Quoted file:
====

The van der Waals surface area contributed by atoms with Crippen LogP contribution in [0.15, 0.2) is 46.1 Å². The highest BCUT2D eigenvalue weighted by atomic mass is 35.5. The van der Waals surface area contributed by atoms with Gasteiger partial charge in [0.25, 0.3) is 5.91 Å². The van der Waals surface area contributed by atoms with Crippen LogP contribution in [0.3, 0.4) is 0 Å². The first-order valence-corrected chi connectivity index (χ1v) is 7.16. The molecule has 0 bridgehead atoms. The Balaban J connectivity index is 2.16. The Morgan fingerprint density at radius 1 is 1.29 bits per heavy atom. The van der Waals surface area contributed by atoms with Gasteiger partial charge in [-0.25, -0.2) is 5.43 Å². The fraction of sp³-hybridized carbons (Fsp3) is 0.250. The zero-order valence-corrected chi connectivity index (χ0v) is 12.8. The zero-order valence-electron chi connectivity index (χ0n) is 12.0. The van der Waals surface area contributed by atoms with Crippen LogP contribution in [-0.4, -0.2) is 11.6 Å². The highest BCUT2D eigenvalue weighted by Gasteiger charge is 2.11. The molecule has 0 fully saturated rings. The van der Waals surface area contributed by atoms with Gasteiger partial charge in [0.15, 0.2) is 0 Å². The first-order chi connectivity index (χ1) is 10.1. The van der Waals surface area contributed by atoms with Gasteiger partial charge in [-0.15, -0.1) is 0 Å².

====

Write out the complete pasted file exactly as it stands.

The van der Waals surface area contributed by atoms with Crippen LogP contribution in [0.15, 0.2) is 46.1 Å². The highest BCUT2D eigenvalue weighted by atomic mass is 35.5. The van der Waals surface area contributed by atoms with Gasteiger partial charge in [0.25, 0.3) is 5.91 Å². The van der Waals surface area contributed by atoms with Crippen LogP contribution in [0.3, 0.4) is 0 Å². The first-order valence-corrected chi connectivity index (χ1v) is 7.16. The molecule has 0 bridgehead atoms. The Balaban J connectivity index is 2.16. The Morgan fingerprint density at radius 1 is 1.29 bits per heavy atom. The van der Waals surface area contributed by atoms with Gasteiger partial charge in [-0.25, -0.2) is 5.43 Å². The fraction of sp³-hybridized carbons (Fsp3) is 0.250. The zero-order valence-corrected chi connectivity index (χ0v) is 12.8. The zero-order valence-electron chi connectivity index (χ0n) is 12.0. The van der Waals surface area contributed by atoms with Crippen LogP contribution in [-0.4, -0.2) is 11.6 Å². The highest BCUT2D eigenvalue weighted by Gasteiger charge is 2.11. The molecule has 0 fully saturated rings. The van der Waals surface area contributed by atoms with Gasteiger partial charge in [0.15, 0.2) is 0 Å². The first-order chi connectivity index (χ1) is 10.1. The van der Waals surface area contributed by atoms with Gasteiger partial charge in [-0.15, -0.1) is 0 Å².